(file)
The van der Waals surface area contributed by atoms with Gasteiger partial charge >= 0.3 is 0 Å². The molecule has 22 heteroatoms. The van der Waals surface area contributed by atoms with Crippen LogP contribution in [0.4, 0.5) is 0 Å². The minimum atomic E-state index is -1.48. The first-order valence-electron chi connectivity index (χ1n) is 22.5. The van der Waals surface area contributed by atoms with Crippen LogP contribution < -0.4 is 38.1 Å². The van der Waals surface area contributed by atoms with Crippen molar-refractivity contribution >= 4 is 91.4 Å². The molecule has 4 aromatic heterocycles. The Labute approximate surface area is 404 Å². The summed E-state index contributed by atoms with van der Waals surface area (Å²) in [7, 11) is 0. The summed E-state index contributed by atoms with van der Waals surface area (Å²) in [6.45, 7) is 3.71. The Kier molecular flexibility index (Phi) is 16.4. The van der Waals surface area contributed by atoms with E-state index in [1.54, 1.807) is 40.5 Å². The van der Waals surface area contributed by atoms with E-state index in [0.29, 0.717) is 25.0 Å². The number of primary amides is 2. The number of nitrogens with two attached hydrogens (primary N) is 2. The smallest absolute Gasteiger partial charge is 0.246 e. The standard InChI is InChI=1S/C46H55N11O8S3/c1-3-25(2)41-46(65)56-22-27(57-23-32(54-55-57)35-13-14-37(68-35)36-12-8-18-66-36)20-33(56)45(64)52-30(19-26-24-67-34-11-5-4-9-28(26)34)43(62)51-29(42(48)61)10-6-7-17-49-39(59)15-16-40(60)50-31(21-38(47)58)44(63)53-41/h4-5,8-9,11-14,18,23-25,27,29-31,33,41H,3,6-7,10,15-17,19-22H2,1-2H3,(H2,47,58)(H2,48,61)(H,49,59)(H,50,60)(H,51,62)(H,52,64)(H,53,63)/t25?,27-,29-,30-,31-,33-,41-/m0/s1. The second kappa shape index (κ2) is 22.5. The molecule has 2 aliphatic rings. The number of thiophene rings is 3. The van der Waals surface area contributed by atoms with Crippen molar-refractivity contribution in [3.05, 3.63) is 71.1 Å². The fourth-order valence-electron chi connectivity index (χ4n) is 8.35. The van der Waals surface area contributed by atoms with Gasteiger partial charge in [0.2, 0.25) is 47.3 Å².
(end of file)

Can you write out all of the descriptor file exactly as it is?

The van der Waals surface area contributed by atoms with Gasteiger partial charge >= 0.3 is 0 Å². The molecule has 22 heteroatoms. The van der Waals surface area contributed by atoms with Crippen LogP contribution in [0.4, 0.5) is 0 Å². The minimum atomic E-state index is -1.48. The first-order valence-electron chi connectivity index (χ1n) is 22.5. The van der Waals surface area contributed by atoms with Crippen LogP contribution < -0.4 is 38.1 Å². The van der Waals surface area contributed by atoms with Crippen molar-refractivity contribution >= 4 is 91.4 Å². The molecule has 4 aromatic heterocycles. The Labute approximate surface area is 404 Å². The summed E-state index contributed by atoms with van der Waals surface area (Å²) in [7, 11) is 0. The summed E-state index contributed by atoms with van der Waals surface area (Å²) in [6.45, 7) is 3.71. The Kier molecular flexibility index (Phi) is 16.4. The van der Waals surface area contributed by atoms with E-state index in [1.54, 1.807) is 40.5 Å². The van der Waals surface area contributed by atoms with E-state index in [0.29, 0.717) is 25.0 Å². The number of primary amides is 2. The number of nitrogens with two attached hydrogens (primary N) is 2. The smallest absolute Gasteiger partial charge is 0.246 e. The standard InChI is InChI=1S/C46H55N11O8S3/c1-3-25(2)41-46(65)56-22-27(57-23-32(54-55-57)35-13-14-37(68-35)36-12-8-18-66-36)20-33(56)45(64)52-30(19-26-24-67-34-11-5-4-9-28(26)34)43(62)51-29(42(48)61)10-6-7-17-49-39(59)15-16-40(60)50-31(21-38(47)58)44(63)53-41/h4-5,8-9,11-14,18,23-25,27,29-31,33,41H,3,6-7,10,15-17,19-22H2,1-2H3,(H2,47,58)(H2,48,61)(H,49,59)(H,50,60)(H,51,62)(H,52,64)(H,53,63)/t25?,27-,29-,30-,31-,33-,41-/m0/s1. The second kappa shape index (κ2) is 22.5. The molecule has 2 aliphatic rings. The number of thiophene rings is 3. The van der Waals surface area contributed by atoms with Crippen molar-refractivity contribution in [3.05, 3.63) is 71.1 Å². The fourth-order valence-electron chi connectivity index (χ4n) is 8.35. The van der Waals surface area contributed by atoms with Gasteiger partial charge in [0.2, 0.25) is 47.3 Å².